This holiday season, retailers want to get customers in and out of stores as fast as possible.
This week, Walmart, Target and Kohl’s rolled out mobile checkout capabilities, which give store employees capabilities to check out customers using mobile devices, an experience similar to Apple stores. Big-box retail brands are also rolling out digital way-finding tools to help customers navigate through aisles quickly to locate items quickly, find them at other store locations or have them shipped to a customer’s home.
Through convenience enabled by in-store technology, retailers are pivoting away from an old industry mindset: Get customers into stores so they’ll spend more dwell time, and as a result, more money. The focus is now on making the in-store experience as efficient as possible. Even if the customer only spends a few minutes picking up a low-price item, it’s not seen as a negative. The idea now is to build loyalty to a brand that encourages ease of transaction and repeat visits.
“The legacy model of retail is all about having the inventory and having customers come pick it up,” said eMarketer e-commerce and retail analyst Andrew Lipsman. “If you’re engaging in inventory retail, the only way to win is when a customer needs it right at that time today; as Amazon does more same-day delivery, you’re going to lose.”
So instead of trying to battle Amazon using the legacy inventory model — hoping that whatever is in stores will compel customers to make purchases — retailers are focusing experience driven through convenience. To do that, retailers are reducing friction at checkout, giving customers to options to pick up or ship items to stores, and adding digital tools to help find products either in the store or online, if they’re out of stock. So, shorter, smaller-dollar visits don’t worry larger retailers who once thrived on keeping a captive customer on site as long as possible. They’re making up for that with more options: If a customer can send a pair of online-only shoes to a Walmart store and pick it up there the same day, that’s a sale the retailer may not have made otherwise.
“It’s about giving them options — what the [customer’s] choice is for a particular trip,” said Walmart rep Ragan Dickens. “It’s about an omnichannel approach and what works for them in that moment.” A customer may have a few different types of visits in a single day, and the retailer wants to meet those needs in the most convenient way, he added.
On Thursday, Target rolled out employee-assisted mobile checkout. Under a new “skip the line” convenience service, employees equipped with mobile devices will be deployed to the busiest sections of stores to help customers settle up without lining up at checkout. Target already offers customers curbside and in-store pickup. Target, however, is working to use its stores to serve a dual purpose, by catering differently to customers who need to get in and out in a few minutes, and those who have the time to relax and browse inventory. Among plans being considered for future store designs are two entrances: an “inspiration” entrance catering to those who want to spend time at the store, and an additional convenience entrance designed to serve customers who are in a rush. It’s the concept behind Target’s Houston “next generation” store, and it’s influencing plans to redesign 600 stores by 2019.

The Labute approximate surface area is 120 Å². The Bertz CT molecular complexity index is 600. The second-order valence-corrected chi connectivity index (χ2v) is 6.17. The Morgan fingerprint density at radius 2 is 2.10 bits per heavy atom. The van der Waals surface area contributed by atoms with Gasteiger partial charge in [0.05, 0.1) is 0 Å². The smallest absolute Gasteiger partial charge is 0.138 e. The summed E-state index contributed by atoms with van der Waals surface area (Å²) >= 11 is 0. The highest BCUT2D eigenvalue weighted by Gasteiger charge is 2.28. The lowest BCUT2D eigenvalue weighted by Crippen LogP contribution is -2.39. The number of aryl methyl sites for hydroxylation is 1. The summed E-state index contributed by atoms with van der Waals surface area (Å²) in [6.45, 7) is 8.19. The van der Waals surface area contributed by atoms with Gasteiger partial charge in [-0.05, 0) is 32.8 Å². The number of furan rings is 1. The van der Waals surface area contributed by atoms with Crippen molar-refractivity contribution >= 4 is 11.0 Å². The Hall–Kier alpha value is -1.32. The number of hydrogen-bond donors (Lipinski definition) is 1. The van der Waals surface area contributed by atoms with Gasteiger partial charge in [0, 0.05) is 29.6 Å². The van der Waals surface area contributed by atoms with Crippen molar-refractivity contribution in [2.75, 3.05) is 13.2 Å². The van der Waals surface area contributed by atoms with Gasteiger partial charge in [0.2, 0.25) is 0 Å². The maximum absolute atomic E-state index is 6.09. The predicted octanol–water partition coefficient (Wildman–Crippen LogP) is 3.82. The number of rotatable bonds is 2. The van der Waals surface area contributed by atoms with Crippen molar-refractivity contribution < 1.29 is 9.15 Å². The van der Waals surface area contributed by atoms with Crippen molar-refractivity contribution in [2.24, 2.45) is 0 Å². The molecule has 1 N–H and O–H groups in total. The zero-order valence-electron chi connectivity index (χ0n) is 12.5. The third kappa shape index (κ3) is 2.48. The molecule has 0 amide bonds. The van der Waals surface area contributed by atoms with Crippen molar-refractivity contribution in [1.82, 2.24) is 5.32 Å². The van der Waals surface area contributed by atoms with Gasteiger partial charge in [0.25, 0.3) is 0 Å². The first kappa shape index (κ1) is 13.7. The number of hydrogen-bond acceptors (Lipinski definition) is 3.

“Less time at the store is not a concern — our traffic has been increasing,” said Target rep Eddie Baeb. “The more convenient we can make our stores, the more relevant they are to [customers’] lifestyles.”
Instead of focusing exclusively on growing purchase volumes during each individual visit, the new strategy is a longer-term loyalty play, said David Bray, CEO of Briz Media Group, an ad agency that serves tech companies that work with retailers. Tech can make the experience easier and more enjoyable for customers, triggering a more positive association with the brand.
“The old school philosophy is you want to keep them there and make them shop for shoes, makeup and what have you, but now with the online offerings, the offline world is about creating the brand relationships with the consumer,” he said.
Member ExclusiveFashion marketers prepare for supply chain sustainability — and disruption
Fashion marketers are working overtime to understand what's next — including supply chain and sustainability.
Cheat Sheet: Shopify’s Shop Pay integration will share customer purchase data with Google
Allowing retailers to sell for free, and adding more payment options, makes Google itself more of a shopping tool.
LG kicks off series of live stream shopping events produced in-house
If a consumer sees something they like, they can click on the product and will be taken out to the LG website to complete their purchase.
SponsoredFor brands, first-party data is unlocking the cookieless ecosystem
Bill Masterson, president, Publishers Clearing House Media A dominant factor guiding the industry has been that cookies and mobile app IDs are vanishing and will be replaced by some mixture of new and emergent identity solutions. As a result, the market is alive with new and exciting alternatives to replace the third-party browser cookie and […]
Loyal and App-y: How QSRs are leaning into rewards programs to boost mobile orders and sales
Brands were forced to find ways to reach customers in their homes and fast-food restaurants, including McDonald’s and Burger King, found answers by investing in loyalty programs.
Cheat sheet: Etsy beats earnings, turns focus to adding more revenue sources
Etsy is still growing beyond a blast of mask sales last year and now needs to manage 4.7 million sellers and 90 million buyers.